John Cage Festival: So Percussion with Grey McMurray, Bienen School percussionists, Cenk Ergun, and the Loud Objects | Pick-Staiger Hall, Northwestern University Campus | Fairs & Festivals | Chicago Reader
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John Cage Festival: So Percussion with Grey McMurray, Bienen School percussionists, Cenk Ergun, and the Loud Objects 

When: Sat., Nov. 17, 7:30 p.m. 2012
Price: $6-$10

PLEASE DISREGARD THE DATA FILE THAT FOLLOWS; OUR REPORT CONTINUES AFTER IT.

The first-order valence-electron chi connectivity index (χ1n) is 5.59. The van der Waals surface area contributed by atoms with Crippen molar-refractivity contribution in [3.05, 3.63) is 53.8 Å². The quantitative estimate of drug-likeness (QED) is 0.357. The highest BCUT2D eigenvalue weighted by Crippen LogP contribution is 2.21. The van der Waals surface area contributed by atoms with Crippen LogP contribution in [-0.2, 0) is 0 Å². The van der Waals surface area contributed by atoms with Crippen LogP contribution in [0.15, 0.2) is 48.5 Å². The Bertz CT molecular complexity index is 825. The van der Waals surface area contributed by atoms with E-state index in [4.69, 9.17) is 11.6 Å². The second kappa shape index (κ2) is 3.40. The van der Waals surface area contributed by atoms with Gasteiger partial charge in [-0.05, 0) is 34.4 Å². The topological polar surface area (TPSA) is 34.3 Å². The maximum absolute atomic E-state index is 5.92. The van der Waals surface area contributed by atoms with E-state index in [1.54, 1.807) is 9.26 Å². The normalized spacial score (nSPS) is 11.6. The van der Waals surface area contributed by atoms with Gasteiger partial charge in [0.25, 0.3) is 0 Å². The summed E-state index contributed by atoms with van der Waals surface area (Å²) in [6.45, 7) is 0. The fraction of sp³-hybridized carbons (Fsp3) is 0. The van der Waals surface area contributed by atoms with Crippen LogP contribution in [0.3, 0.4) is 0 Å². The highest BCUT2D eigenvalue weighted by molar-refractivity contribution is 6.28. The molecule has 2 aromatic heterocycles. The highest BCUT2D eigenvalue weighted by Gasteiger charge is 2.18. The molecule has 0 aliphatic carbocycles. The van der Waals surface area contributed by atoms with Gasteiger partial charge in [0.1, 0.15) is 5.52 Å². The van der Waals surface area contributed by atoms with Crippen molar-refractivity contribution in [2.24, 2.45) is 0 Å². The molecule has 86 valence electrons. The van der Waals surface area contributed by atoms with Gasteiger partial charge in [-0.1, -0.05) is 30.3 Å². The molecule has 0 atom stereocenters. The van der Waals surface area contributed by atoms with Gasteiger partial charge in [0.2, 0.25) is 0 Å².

Right from its founding in 1999, New York new-music group So Percussion has continuously redefined what a percussion ensemble can be. It has often performed 20th-century avant-garde classics by the likes of Varese, Xenakis, and Reich, but even more frequently it's played pieces written in the past decade—works for which the ensemble sometimes expands its palette beyond pure percussion with the addition of keyboards or the contributions of collaborators, including electronic duo Matmos and jazz drummer Bobby Previte. So Percussion's new album, Where (We) Live (Cantaloupe), features guitarist and songwriter Grey McMurray of genre-defying new-music group Itsnotyouitsme, and it sounds like indie rock as much as it does contemporary classical, with guitar-driven vocal melodies riding a phalanx of polyrhythms. For Saturday's concert, though, the group is celebrating the centennial of John Cage, whose work is a pillar of its repertoire. It will play material from the album Cage 100: The Bootleg Series (Cantaloupe), which intersperses new work by Matmos, Cenk Ergün, and Tristan Perich with a broad range of Cage compositions. On "Needles," the Matmos piece, So Percussion plays an amplified cactus—a kind of homage to Cage's "Branches." Also on the program (but not on the album) is 18'12", which for this performance will feature overlapping music by Cage and the Beatles. So Percussion will be joined on various pieces by McMurray, Ergün, Perich's group the Loud Objects, and students from Northwestern's Bienen School. The show is the finale of a two-day NU symposium on Cage; members of So Percussion perform a similar program for free on Fri 11/16 at 5:15 PM in the lobby of the university's Deering Library. —Peter Margasak



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